Laurel Office 
14435 Cherry Lane Court Suite 100
Laurel, MD 20707
(301) 776-3665
Hours: Mon–Thurs: 7am to 8pm
Friday - 7am to 4pm

Odenton Office
1360 Blair Drive Suite D 
Odenton, MD 21113
(410) 672-8970
Hours: Mon – Thurs: 7am to 8pm
Friday - 7am to 5pm
Columbia Office
5999 Harper's Farm Road, Suite W100 
Columbia, MD 21144
More Info Coming Soon

Elbow

The elbow is one of the more stable joints in the body and consists of the intersection of three bones: the humerus (upper arm bone), and the radius and ulna (paired bones in the forearm). The elbow joint allows for bending/straightening (flexion/extension) of the arm, and for twisting (supination/pronation) of the forearm. Because of its location between the shoulder and the wrist, many elbow injuries occur as overuse injuries and may be related to concurrent shoulder/wrist problems.

Our elbow pain treatment program will be tailored to your specific needs and will include the following:

  • A pain relief program and patient education on the elbow (including its anatomy, risk factors for pain, and ways to manage pain in the short term at home)
  • Development of home treatment program
  • Manual therapy to normalize range of motion and muscle tone
  • Exercise to improve movement and strength

Some common conditions of the elbow:

Fracture/dislocation: is caused by trauma and requires immediate emergency medical attention. Once the elbow has been set, the doctor will likely recommend a period of immobilization followed by physical therapy to address the loss of motion and strength.

Ulnar nerve injuries: occur when the ulnar nerve (runs along the inside of the arm and around the back of the inner elbow) is stretched, pinched, or compressed/subjected to blunt force (“hitting your funny bone”). Often ulnar nerve injuries are common with repetitive motions, such as overhead throwing (baseball), or the use of hand tools repeatedly for years (mechanic, plumber).

Symptoms may include:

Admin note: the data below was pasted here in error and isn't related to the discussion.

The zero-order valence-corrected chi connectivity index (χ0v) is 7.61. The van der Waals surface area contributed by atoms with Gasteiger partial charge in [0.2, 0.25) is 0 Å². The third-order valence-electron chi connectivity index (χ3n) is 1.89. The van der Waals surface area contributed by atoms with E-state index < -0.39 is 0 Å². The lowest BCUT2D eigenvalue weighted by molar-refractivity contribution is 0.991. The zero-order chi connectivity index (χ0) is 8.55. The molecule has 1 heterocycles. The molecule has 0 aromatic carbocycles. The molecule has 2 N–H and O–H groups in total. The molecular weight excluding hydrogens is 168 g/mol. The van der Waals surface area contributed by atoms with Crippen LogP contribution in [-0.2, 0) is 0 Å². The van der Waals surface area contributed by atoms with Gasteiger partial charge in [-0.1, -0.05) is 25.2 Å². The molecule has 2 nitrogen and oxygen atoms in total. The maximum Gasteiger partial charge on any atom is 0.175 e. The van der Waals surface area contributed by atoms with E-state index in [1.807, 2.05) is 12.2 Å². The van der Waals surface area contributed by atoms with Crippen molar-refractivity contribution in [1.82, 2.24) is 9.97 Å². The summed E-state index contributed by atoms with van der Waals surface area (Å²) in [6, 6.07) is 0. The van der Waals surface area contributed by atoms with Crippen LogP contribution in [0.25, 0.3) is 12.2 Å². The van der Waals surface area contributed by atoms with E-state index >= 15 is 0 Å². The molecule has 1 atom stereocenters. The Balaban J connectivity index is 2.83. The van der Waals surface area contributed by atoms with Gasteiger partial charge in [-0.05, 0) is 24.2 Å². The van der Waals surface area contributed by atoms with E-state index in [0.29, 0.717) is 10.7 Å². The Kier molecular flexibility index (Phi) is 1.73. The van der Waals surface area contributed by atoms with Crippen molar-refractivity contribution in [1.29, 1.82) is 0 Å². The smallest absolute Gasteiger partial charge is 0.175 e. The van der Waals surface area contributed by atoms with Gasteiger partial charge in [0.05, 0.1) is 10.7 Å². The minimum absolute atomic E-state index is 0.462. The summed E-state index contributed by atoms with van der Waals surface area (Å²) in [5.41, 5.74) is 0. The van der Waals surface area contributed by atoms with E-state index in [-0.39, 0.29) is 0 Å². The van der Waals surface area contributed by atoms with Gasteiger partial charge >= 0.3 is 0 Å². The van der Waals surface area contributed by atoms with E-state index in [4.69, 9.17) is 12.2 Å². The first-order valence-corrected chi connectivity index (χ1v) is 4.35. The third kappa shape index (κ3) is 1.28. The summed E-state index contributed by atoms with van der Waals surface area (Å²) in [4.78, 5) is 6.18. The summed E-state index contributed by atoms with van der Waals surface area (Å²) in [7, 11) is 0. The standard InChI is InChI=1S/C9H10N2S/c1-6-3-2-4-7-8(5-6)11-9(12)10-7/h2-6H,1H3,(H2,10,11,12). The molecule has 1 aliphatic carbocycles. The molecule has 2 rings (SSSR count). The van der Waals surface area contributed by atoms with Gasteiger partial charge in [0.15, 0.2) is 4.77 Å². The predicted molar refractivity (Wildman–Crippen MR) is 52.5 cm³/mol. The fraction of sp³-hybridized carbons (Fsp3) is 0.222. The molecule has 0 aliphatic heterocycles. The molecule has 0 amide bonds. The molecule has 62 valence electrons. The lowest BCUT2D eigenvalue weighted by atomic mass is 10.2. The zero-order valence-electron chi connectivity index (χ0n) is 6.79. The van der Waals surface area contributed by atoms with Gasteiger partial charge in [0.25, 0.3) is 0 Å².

• tingling and numbness in the ring and pinky fingers
  • pain running along the inside of the elbow/forearm
  • significant tenderness along the inside of the elbow (unable to lean on the elbow)
  • aching sensation with prolonged flexion (bending) of the elbow

Medial epicondylitis (Golfer’s elbow): is the term for tendonitis of the common flexor tendon of the forearm muscles. This tendon attaches to the inside (medial side) of the elbow and allows for wrist and finger flexion (curling/closing). Medial epicondylitis is caused by overuse and activity modification and bracing may help.

Symptoms may include:

  • pain along the inner elbow that aches at rest and is sharp with wrist and hand movement
  • tenderness to the touch along the underside of the forearm (close to the elbow)
  • weakness of the forearm/hand

Lateral epicondylitis (Tennis elbow): is the term for tendonitis of the common extensor tendon of the forearm muscles. This tendon attaches on the outside (lateral side) of the elbow and allows for wrist and finger extension (opening). Lateral epicondylitis is caused by overuse, especially with a clenched first, and activity modification and bracing may help.

Symptoms may include:

  • pain along the outer elbow that aches at rest and is sharp with wrist and hand movement
  • tenderness to the touch along the outside of the elbow/top of the forearm
  • weakness of the forearm/hand

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